MARK ALMOND (1958). Oxford historian, he has written extensively on post-Communist crises from Bosnia to the Caucasus and comments frequently on international affairs in the British media. He is director of the new Crisis Research Institute, Oxford (CRIOx). He was involved in helping the dissident underground in the Eastern bloc before 1989.

DÓRA BITTERA (Budapest, 1958) studied English and French literature and linguistics at Eötvös Loránd University in Budapest (1977–1982) and was all-round editor of the Hungarian Broadcasting Department, RFE/RL in Munich (1984–1994). While working as a translator and interpreter, and travelling widely as a foodie, she and her husband Tamás B. Molnár started publishing articles about cultural history in both the weekly feuilleton of Magyar Nemzet and on their blog, the Magic Chef. Together, they founded the Hungarian Culinary Society in 2004 with the aim of revitalising Hungarian food culture, the three core focus areas being: training of cooks, better products, deeper public awareness of food quality.

GÉZA ANTAL ENTZ (Kolozsvár/ Cluj, 1949). Hungarian art historian and politician, he is a specialist of architectural history, and has been coordinating and working on the complete topographic catalogue of historical monuments in Hungary. He is also a specialist on the historical culture of Hungarians in Transylvania (Romania) and the Uplands (Slovakia). In 1990–94 he was State Secretary for the Affairs of Hungarians beyond the Borders. In 1998–2002 he became Head of the Office for the Protection of National Heritage, and later a Deputy State Secretary of Culture.

LÁSZLÓ FÖLDI, expert on security policies Budapest, after having earned degrees in Hungarian literature and history in a teacher training school, he joined the legal predecessor of the Information Office (civil intelligence service). In the mid-1990s he became operations director of the Hungarian intelligence agency. In recent years he gave lectures (mainly focused on terrorism) at different conferences and universities.He is of ten interviewed by the media and publishes articles in the press.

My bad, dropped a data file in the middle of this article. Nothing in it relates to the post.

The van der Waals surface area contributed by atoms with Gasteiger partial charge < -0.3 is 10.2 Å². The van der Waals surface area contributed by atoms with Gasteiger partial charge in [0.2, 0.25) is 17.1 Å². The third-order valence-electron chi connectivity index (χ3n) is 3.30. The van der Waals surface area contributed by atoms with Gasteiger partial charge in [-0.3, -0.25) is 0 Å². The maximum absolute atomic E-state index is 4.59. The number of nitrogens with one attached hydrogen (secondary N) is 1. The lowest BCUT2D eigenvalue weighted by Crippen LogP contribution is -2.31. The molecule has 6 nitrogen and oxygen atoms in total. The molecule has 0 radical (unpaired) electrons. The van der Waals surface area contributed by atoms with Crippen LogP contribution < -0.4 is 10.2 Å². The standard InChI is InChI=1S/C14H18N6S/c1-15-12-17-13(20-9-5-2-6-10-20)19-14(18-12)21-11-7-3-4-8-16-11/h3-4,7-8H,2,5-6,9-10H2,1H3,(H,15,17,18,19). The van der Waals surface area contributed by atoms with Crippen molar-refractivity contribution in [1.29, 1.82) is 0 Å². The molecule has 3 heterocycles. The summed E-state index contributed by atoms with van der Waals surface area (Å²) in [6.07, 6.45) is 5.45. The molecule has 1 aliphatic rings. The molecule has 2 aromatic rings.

DAVID GOODHART (London, 1956) is a London-based journalist and writer. After graduating from York University in 1979 he worked on the York Evening Press and then the Financial Times where he worked for 12 years including a period as one of the Bonn correspondents covering the unification of Germany. In 1995 he was the founding editor of the current affairs monthly Prospect. He stood down after 15 years but is now “editor at large”. He was director of the think tank Demos for three years and the author of The British Dream (2013) about immigration and multiculturalism.

THOMAS KABDEBO (Budapest, 1934) attended school in Baja and university in Budapest, studying Hungarian  language  and  literature. He took part in the 1956 Revolution and  had  to escape  from  revenge. He settled in Britain where he took further degrees concluding in PhD in history. He taught military history in Manchester, and then directed the university libraries of Guyana, the University of Westminster and finally the National University of Ireland, Maynooth. He published forty books in English and in Hungarian as well as forty translations. His awards include: the Middle Cross of Hungary, the József Attila Prize, the Arany János Prize and the Füst Milán Prize. He is the author of Danubius Danubia and Dictionary of Dictionaries. His present field of research is Hungarian–Irish historical connections.